MONDAY, Oct. 15 (HealthDay News) -- In addition to mothers, fathers also have an independent influence on adolescent sexual behavior, according to research published online Oct. 15 in Pediatrics.
Vincent Guilamo-Ramos, Ph.D., M.P.H., from the Silver School of Social Work at New York University in New York City, and colleagues conducted a structured review to evaluate the role of paternal influence on adolescent sexual behavior. Thirteen studies published from 1980 to 2011 that targeted 11- to 18-year-olds were included.
The researchers found that, relative to maternal factors, paternal factors correlated independently with adolescent sexual behavior. The emotional quality of the father-adolescent relationship was the most frequently studied paternal influence. Paternal communication about sex correlated consistently with adolescent sexual behavior, and paternal attitudes to sex were least associated with sexual behaviors. Methodological limitations were identified and included a tendency to rely on cross-sectional design, nonprobability sampling methods, and a focus on sexual debut rather than broader behaviors.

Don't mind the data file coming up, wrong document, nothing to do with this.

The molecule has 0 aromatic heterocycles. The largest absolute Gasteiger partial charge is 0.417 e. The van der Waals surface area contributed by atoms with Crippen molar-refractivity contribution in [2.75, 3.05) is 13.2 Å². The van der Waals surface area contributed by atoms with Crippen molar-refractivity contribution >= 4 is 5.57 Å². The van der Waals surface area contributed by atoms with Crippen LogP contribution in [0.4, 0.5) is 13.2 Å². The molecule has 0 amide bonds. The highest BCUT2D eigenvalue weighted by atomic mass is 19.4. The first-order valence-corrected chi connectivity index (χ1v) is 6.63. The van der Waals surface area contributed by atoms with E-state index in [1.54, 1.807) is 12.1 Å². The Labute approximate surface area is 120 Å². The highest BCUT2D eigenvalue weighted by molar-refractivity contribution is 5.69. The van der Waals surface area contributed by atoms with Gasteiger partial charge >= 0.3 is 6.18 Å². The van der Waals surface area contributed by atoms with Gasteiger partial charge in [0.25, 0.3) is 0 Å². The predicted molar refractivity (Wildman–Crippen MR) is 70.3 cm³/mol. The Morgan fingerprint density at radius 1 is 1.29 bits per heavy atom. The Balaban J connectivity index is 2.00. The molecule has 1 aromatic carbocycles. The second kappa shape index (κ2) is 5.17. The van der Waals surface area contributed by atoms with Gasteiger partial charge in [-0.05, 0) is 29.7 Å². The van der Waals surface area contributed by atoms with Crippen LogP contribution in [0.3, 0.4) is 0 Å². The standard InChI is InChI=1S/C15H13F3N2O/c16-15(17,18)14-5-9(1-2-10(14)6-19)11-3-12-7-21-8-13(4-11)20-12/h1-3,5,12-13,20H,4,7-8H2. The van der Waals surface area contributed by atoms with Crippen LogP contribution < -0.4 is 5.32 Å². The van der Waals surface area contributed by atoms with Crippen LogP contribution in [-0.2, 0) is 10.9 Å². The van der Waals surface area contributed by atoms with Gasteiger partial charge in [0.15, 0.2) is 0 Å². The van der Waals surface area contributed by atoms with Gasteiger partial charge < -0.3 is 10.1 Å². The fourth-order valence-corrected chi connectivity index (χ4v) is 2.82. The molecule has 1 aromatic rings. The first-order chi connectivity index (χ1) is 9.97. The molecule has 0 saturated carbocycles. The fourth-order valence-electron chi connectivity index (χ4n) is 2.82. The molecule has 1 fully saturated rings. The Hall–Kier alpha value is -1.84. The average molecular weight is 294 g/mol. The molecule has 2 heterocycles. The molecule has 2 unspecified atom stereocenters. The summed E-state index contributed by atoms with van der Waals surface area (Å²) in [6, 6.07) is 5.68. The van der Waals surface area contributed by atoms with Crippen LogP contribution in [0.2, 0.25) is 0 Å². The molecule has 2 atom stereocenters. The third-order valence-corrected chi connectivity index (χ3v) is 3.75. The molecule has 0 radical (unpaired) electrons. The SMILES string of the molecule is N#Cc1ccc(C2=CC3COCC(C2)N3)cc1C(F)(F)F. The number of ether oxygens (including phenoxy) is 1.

"Our review makes clear that fathers have the potential to uniquely influence adolescent sexual behavior, yet have been overlooked in family-based intervention development," the authors write. "We argue for greater research to identify potential mechanisms of father-specific influence that will support successful development of father-based interventions and expand the opportunity to support adolescent health and well-being."
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